Okay, there's one exception. She does love to talk about her grandchildren (don't we all!). But otherwise she just doesn't want to be one of those old ladies who sits around and brags (or complains) about her kids, or reviews ad nauseam her latest back pain, blood pressure medication, sleep disorder, memory lapse or surgical procedure.
However, now things have changed very quickly. Her health is still good (well, just a touch of arthritis), but like the rest of us she is worried about the Coronavirus, anxious about getting back out into the world, focusing too much on her aches and pains, and sick and tired of self-isolating at home.
|Gnome ... thinking|
Carol Cassara of A Healing Spirit, says the hardest thing about this period of time is that we don't know what lies ahead, and the unknown often produces anxiety. In her post How Do We Prepare for Walking into the Unknown? she offers eight ways to move forward into our new environment -- with less stress and more confidence.
Rebecca Olkowski with BabyBoomer.com admits she's going a little batty, just like Carol would predict, especially since she's temporarily stuck living in a rented room in a house. So as she tells us in When You Have to Stay at Home, Go Searching for Gnomes, she decided to check out the various trolls populating her LA neighborhood. The gnomes, she notes, could care less about the pandemic and are content to spend their time sitting in gardens, laughing at all us humans.
Jennifer of Untold and Begin admits that she's been in a funk, and it's been taking a toll on her creativity. While she watched other bloggers post about baking, crafting, gardening and writing, she was finding it hard to do anything creative. That is, until she found some yarn and a crochet needle. Check out Time to Reignite Our Creativity to see how far she's progressed.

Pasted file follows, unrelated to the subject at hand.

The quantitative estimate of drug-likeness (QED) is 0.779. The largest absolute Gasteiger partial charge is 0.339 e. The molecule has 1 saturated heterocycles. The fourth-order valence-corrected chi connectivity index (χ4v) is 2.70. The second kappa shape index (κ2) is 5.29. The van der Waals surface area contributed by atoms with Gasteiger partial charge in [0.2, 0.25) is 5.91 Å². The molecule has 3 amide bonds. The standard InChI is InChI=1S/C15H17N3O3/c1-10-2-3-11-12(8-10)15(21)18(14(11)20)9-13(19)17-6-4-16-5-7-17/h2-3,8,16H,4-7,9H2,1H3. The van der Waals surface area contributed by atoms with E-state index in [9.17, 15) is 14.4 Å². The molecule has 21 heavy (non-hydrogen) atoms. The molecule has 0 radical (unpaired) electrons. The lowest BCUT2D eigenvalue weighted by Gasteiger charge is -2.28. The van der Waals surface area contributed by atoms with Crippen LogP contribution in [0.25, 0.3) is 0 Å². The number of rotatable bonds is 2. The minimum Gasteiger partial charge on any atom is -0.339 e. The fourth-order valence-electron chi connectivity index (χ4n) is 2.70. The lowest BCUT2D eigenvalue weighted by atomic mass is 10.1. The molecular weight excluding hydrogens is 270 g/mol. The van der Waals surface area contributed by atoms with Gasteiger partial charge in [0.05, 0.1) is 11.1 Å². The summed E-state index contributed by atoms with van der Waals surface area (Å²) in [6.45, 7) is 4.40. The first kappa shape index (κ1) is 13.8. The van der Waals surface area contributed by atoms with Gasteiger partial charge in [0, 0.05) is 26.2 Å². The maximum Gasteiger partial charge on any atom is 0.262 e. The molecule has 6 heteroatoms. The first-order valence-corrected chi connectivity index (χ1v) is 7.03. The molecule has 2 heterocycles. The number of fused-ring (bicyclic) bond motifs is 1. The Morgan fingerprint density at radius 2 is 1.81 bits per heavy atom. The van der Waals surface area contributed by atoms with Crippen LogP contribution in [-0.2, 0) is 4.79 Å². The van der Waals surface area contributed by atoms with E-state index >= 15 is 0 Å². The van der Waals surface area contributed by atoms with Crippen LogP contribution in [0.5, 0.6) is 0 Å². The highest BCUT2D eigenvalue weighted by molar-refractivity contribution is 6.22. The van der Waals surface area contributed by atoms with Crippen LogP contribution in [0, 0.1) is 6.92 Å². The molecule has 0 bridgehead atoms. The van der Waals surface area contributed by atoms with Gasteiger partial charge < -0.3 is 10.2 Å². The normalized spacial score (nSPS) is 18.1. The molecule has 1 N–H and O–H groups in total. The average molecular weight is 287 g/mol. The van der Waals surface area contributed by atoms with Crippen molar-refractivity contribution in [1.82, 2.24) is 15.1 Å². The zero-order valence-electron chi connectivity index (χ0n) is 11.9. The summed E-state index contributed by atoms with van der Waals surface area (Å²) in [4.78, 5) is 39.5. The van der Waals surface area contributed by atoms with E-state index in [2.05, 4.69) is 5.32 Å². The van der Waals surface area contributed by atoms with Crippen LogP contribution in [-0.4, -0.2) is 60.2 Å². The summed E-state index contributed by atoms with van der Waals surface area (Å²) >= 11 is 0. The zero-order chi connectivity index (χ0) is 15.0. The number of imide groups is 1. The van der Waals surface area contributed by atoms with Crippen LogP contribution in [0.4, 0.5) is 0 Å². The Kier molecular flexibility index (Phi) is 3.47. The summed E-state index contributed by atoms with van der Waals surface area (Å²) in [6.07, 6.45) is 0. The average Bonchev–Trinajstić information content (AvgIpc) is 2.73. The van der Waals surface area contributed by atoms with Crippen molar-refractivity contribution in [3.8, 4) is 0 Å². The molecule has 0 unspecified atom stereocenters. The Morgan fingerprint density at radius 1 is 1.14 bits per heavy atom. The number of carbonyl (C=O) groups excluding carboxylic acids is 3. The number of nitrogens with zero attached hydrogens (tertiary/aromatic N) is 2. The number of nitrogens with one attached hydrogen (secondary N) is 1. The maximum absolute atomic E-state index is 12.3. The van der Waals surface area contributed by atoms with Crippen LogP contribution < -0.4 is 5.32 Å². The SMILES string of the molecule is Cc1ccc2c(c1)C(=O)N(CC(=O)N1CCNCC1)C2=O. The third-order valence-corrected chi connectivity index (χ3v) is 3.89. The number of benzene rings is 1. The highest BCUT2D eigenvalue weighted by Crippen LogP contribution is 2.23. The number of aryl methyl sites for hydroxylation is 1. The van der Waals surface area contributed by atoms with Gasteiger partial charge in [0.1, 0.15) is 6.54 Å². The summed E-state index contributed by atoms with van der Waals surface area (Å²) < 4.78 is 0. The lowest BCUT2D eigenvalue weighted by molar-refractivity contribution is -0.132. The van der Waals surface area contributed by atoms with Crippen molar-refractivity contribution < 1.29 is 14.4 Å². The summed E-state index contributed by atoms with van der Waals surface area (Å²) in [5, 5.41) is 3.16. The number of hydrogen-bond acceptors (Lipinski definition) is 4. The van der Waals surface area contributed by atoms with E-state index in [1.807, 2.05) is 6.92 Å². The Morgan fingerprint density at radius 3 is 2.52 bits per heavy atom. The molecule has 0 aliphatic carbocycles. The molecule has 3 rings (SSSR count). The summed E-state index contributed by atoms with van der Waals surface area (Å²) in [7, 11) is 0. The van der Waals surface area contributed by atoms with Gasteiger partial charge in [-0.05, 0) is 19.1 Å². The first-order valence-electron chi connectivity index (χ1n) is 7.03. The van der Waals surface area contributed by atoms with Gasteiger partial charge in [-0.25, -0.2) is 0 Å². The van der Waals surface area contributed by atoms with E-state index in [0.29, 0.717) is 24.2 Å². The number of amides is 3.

|Libby ... chilling|
Consumer journalist Rita Robison has a different concern. April is Rosacea Awareness Month, so in Understanding Rosacea: It's More Than Just a Red Face she discusses the skin condition that plagues some 16 million Americans. (I, myself, have a touch of rosacea; and more than a touch of arthritis.) She covers the causes, the symptoms and the treatments, and she also offers several other websites where you can get more information.
Finally, Meryl Baer of Six Decades and Counting says in her corner of the world residents feel that it's time to emerge, slowly and carefully, from weeks of quarantine. In Looking Ahead she notes that the longer days, the spring flowers and the warmth of the sun make it easy to feel optimistic. So folks are now looking forward to simple pleasures like walking the beach, tending the garden, patronizing the ice-cream store . . . and life after quarantine.
I can't say whether it's time to start venturing out. People will ultimately have to make their own decisions, based on their tolerance for risk and perhaps their tolerance for their spouse, roommate, children, whatever. As for what lies ahead in our new environment -- who knows? But B and I still have some reserves. We can last a while longer. However, last night at dinner the subject of the kids did come up . . . and then we started complaining about our arthritis.